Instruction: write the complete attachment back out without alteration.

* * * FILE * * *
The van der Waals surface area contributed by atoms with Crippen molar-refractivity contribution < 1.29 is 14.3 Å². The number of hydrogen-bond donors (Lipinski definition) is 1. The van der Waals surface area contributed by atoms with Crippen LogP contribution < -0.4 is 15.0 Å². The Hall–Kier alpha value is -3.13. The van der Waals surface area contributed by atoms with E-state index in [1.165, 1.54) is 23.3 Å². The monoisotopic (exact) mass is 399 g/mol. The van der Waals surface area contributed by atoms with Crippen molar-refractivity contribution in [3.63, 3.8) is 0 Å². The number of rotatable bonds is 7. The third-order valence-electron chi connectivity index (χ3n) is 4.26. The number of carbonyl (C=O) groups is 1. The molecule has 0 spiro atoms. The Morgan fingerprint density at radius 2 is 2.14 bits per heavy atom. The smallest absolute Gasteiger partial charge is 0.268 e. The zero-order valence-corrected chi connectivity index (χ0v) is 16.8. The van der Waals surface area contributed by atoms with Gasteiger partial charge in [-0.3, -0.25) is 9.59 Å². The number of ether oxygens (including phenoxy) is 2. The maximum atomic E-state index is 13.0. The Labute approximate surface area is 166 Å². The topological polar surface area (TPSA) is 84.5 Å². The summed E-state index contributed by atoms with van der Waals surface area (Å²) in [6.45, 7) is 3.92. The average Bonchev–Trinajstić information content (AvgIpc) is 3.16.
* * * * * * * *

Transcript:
The van der Waals surface area contributed by atoms with Crippen molar-refractivity contribution < 1.29 is 14.3 Å². The number of hydrogen-bond donors (Lipinski definition) is 1. The van der Waals surface area contributed by atoms with Crippen LogP contribution < -0.4 is 15.0 Å². The Hall–Kier alpha value is -3.13. The van der Waals surface area contributed by atoms with E-state index in [1.165, 1.54) is 23.3 Å². The monoisotopic (exact) mass is 399 g/mol. The van der Waals surface area contributed by atoms with Crippen molar-refractivity contribution in [3.63, 3.8) is 0 Å². The number of rotatable bonds is 7. The third-order valence-electron chi connectivity index (χ3n) is 4.26. The number of carbonyl (C=O) groups is 1. The molecule has 0 spiro atoms. The Morgan fingerprint density at radius 2 is 2.14 bits per heavy atom. The smallest absolute Gasteiger partial charge is 0.268 e. The zero-order valence-corrected chi connectivity index (χ0v) is 16.8. The van der Waals surface area contributed by atoms with Gasteiger partial charge in [-0.3, -0.25) is 9.59 Å². The number of ether oxygens (including phenoxy) is 2. The maximum atomic E-state index is 13.0. The Labute approximate surface area is 166 Å². The topological polar surface area (TPSA) is 84.5 Å². The summed E-state index contributed by atoms with van der Waals surface area (Å²) in [6.45, 7) is 3.92. The average Bonchev–Trinajstić information content (AvgIpc) is 3.16.